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TV Show Review


Directed by Various
From: Netflix
Released: 10.01.21
Review by Alex Bear | September 23, 2021 at 5:00 PM

Basically: The story of one young mother’s desperate fight to survive and make a better life for her daughter.

Getting out of an abusive relationship can feel impossible. That’s the immense challenge facing Alex (Margaret Qualley)—she’s a young mom with no independence and no support network she can lean on. But when her partner (Nick Robinson) punches a hole in the wall and throws a glass at her head, she knows she has to take her baby girl, Maddy (Rylea Nevaeh Whittet), and get out.

Unfortunately the systems meant to protect survivors often do more harm than good and Alex is so desperate she accepts far less than she deserves in order to keep her daughter safe. When she takes a cleaning job designed to keep her in poverty, it’s less out of choice and more out of need to get her life back on track. From there it’s a constant battle of trying to stay afloat when expenses outweigh income and goodwill is stretched too thin—it’s a brutally realistic portrayal of how expensive it is to be poor.

Photo: Ricardo Hubbs/Netflix © 2021

Qualley is a captivating lead. Alex doesn’t say much of what she’s feeling but her anger radiates out from under every smile, every trauma, and every rejection that keeps her running. And her plight is like an open wound—you’ll feel it in your chest for every survivor who tries to break the cycle of abuse in a system stacked against them. You also can’t help but think about how disproportionately systemic poverty and discrimination affect people of color; and wonder if she was not white whether Alex would have been offered as much help as she was.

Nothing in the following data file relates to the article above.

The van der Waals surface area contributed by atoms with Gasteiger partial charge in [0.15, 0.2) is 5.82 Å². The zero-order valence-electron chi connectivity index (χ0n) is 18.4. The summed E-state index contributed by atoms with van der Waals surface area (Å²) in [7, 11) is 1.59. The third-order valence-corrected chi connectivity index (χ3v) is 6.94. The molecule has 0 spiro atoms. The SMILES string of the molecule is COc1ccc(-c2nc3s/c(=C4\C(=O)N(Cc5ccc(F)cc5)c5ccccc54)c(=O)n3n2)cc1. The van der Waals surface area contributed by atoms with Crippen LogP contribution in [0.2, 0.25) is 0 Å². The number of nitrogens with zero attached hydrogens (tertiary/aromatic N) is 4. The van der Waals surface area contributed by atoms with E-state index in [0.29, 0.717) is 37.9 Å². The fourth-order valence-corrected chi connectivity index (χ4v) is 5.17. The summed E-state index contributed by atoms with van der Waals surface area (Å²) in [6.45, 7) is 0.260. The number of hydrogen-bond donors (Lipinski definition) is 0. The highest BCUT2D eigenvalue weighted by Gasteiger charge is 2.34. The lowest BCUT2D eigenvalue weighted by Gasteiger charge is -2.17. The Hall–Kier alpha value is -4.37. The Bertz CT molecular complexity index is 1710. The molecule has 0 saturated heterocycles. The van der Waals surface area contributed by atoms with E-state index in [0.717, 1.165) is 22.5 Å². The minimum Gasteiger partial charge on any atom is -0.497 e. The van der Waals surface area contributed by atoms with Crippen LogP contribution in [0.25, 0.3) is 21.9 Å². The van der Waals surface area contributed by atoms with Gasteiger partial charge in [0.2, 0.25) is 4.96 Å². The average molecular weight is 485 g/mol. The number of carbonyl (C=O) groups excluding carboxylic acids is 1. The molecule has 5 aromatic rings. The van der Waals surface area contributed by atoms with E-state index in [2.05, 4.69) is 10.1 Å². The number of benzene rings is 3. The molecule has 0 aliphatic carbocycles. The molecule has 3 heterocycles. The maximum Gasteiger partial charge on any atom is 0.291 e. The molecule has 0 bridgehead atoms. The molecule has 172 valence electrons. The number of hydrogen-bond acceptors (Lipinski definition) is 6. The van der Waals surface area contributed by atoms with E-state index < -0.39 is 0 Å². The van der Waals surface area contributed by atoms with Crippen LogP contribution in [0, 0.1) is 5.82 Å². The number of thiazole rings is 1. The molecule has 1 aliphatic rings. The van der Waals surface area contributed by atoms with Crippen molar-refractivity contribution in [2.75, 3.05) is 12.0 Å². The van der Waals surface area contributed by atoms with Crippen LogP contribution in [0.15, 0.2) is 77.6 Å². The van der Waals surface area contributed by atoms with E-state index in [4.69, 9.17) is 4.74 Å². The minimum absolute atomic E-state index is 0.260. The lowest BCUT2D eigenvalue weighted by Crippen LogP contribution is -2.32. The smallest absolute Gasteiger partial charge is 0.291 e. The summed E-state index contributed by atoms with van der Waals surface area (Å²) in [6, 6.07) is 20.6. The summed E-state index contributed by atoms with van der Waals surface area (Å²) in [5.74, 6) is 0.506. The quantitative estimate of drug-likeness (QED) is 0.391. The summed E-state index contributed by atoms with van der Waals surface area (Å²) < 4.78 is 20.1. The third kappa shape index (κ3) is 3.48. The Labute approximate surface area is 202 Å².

On her journey she meets many amazing and unwaveringly kind people, many other flawed and hurt people, and many people who are somewhere in between. The cast play their parts so beautifully you’ll believe them—from Andie MacDowell’s eccentric and manic Paula to Anika Noni Rose’s seemingly cold lawyer Regina to BJ Harrison’s mama-to-all Denise—they all deserve applause. 

Photo: Ricardo Hubbs/Netflix © 2021

MAID is beautifully written, portraying the light and the dark of this world through only a few people. And it’ll take you by the hand through it all with an immense amount of grace, nuance, and understanding. You won’t be able to look away.

In the End: This beautiful exploration of a mother’s love opens up a conversation about the way the systems in place fail so many of us. Let MAID renew your fire to push for change—for her, for her daughter, and for all the survivors whose stories don’t get told.

MAID comes to Netflix on October 1.

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